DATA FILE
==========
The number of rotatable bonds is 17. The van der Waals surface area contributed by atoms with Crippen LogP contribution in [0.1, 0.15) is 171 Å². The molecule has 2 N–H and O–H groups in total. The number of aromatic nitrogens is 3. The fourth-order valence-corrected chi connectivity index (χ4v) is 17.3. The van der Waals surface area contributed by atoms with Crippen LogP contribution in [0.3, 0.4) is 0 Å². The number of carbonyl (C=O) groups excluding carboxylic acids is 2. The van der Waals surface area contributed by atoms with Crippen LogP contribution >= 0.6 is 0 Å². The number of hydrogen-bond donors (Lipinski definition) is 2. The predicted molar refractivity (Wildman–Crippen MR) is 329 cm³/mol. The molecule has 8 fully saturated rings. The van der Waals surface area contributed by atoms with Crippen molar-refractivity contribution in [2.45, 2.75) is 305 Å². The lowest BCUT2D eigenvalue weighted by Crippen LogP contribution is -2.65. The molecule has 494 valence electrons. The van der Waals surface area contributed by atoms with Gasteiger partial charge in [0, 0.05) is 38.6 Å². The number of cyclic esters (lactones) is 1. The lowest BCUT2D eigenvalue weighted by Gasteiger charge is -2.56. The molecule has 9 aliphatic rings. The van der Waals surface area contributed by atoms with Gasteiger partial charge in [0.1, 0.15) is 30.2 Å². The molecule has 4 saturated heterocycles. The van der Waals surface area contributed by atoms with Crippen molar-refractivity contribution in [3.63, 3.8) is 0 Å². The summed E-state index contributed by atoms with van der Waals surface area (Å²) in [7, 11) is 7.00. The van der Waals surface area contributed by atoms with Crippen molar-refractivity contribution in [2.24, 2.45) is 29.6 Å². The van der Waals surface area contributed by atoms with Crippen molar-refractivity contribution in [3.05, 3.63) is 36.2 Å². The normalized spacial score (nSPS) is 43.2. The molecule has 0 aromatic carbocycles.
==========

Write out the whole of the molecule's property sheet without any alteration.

The number of rotatable bonds is 17. The van der Waals surface area contributed by atoms with Crippen LogP contribution in [0.1, 0.15) is 171 Å². The molecule has 2 N–H and O–H groups in total. The number of aromatic nitrogens is 3. The fourth-order valence-corrected chi connectivity index (χ4v) is 17.3. The van der Waals surface area contributed by atoms with Crippen LogP contribution in [0.3, 0.4) is 0 Å². The number of carbonyl (C=O) groups excluding carboxylic acids is 2. The van der Waals surface area contributed by atoms with Crippen LogP contribution >= 0.6 is 0 Å². The number of hydrogen-bond donors (Lipinski definition) is 2. The predicted molar refractivity (Wildman–Crippen MR) is 329 cm³/mol. The molecule has 8 fully saturated rings. The van der Waals surface area contributed by atoms with Crippen molar-refractivity contribution in [2.45, 2.75) is 305 Å². The lowest BCUT2D eigenvalue weighted by Crippen LogP contribution is -2.65. The molecule has 494 valence electrons. The van der Waals surface area contributed by atoms with Gasteiger partial charge in [0, 0.05) is 38.6 Å². The number of cyclic esters (lactones) is 1. The lowest BCUT2D eigenvalue weighted by Gasteiger charge is -2.56. The molecule has 9 aliphatic rings. The van der Waals surface area contributed by atoms with Gasteiger partial charge in [0.1, 0.15) is 30.2 Å². The molecule has 4 saturated heterocycles. The van der Waals surface area contributed by atoms with Crippen molar-refractivity contribution in [3.63, 3.8) is 0 Å². The summed E-state index contributed by atoms with van der Waals surface area (Å²) in [7, 11) is 7.00. The van der Waals surface area contributed by atoms with Crippen molar-refractivity contribution in [2.24, 2.45) is 29.6 Å². The van der Waals surface area contributed by atoms with Crippen molar-refractivity contribution in [3.05, 3.63) is 36.2 Å². The normalized spacial score (nSPS) is 43.2. The molecule has 0 aromatic carbocycles.